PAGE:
Shuster delivers more Capitol cash in Chambersburg

February 01, 2006|by DON AINES

CHAMBERSBURG, Pa. - U.S. Rep. Bill Shuster delivered $100,000 worth of "PORC" to the Capitol Theatre on Tuesday, and although that is well short of the federal funding his father secured for the theater five years ago, he said he hopes to exceed that figure some day.

The congressman said his father, former U.S. representative Bud Shuster, once secured an $823,000 grant for the theater. "I figure, in my lifetime, I have to do at least $824,000," he said.

Shuster, R-Pa., presented a ceremonial check, representing a grant from the U.S. Department of Housing and Urban Development, that he inserted into the department's 2006 appropriations bill.


Sometimes referred to as "earmarks" or "pork-barrel," Shuster said such grants "are what I call economic development money." He said it was a senior congressman who told him of the acronym PORC, for "projects of regional concern."

Shuster, whose seat is up for election this year, defended the practice of members of congress earmarking money for projects in their states and districts, saying "it's better we're doing it than some bureaucrat in Washington." As a congressman, Shuster said, he is in a better position to learn from local elected officials and residents what is needed in his district.

Shuster said the theater center is the type of amenity executives and managers of corporations are looking for when deciding whether to move into a community.

In this case, the money will be used for pay for further capital improvements at the Capitol Theatre Center, which includes the theater and an addition constructed in 2002-03, according to Paul Cullinane, the president of Downtown Chambersburg Inc.

The theater reopened earlier this month after being closed following a partial ceiling collapse April 30, 2005, in the theater that injured several people. Cullinane said the $321,000 bill for replacing the entire ceiling and other improvements to the 79-year-old theater has been paid through private donations, including a $250,000 donation by the late Cora I. Grove.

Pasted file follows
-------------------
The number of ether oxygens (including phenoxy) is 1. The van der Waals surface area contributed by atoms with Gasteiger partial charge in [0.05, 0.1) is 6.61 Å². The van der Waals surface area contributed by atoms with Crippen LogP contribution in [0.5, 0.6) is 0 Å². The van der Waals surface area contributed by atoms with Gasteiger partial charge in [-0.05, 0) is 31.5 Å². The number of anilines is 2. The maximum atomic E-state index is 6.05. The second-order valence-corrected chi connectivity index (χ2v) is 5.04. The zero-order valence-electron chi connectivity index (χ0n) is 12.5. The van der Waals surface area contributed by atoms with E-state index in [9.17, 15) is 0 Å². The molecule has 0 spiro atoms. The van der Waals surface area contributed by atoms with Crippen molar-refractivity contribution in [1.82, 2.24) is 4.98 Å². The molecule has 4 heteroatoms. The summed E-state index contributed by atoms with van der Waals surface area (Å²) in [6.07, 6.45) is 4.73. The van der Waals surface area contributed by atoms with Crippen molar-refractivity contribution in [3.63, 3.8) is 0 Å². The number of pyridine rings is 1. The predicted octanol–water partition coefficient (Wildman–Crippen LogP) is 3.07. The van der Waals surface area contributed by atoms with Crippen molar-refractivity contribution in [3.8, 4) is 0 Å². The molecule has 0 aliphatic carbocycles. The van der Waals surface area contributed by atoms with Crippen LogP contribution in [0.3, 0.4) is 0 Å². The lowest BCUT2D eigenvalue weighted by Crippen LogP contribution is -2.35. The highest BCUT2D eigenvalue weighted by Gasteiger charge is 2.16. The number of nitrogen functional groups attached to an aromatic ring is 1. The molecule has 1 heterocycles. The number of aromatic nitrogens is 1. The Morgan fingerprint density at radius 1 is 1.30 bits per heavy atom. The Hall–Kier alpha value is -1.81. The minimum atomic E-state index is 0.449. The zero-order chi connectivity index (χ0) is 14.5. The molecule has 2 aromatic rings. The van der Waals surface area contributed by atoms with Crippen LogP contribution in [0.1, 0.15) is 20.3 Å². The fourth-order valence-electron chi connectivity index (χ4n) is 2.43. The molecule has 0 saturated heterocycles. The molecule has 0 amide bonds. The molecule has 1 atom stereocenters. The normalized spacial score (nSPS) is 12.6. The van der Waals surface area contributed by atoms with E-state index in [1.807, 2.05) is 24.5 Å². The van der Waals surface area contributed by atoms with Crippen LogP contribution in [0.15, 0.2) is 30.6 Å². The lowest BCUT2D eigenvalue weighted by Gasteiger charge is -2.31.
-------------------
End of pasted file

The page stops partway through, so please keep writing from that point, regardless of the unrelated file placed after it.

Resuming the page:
Cullinane said several grants have been instrumental to the theater center, including a $2.5 million state grant in 1998 that was secured by state Sen. Terry Punt, R-Franklin/Adams, Bud Shuster's 2001 grant and a $124,000 grant from U.S. Sen. Arlen Specter in 2004. The theater has also benefited from private donations, including more than $1 million from The Wood Foundation.

Cullinane said the theater center still has debts of $551,000, but fundraising continues.

"The ultimate goal is to have no debt and an endowment in excess of $2 million and I think that can be done," Cullinane said.

Shuster said he had not had a chance to review advanced copies of President Bush's State of the Union Address, but expected the president would announce a push to expand health savings accounts, raising the amount people can contribute to the tax-free 401(k)-like health savings plans.

Shuster said he was also pleased that Joseph Alito was confirmed by the Senate to serve on the U.S. Supreme Court, saying he would be a justice that would interpret the Constitution rather than "legislate from the bench" or "dream up new laws."

He was also pleased by Specter's performance as chairman of the Senate Judiciary Committee.

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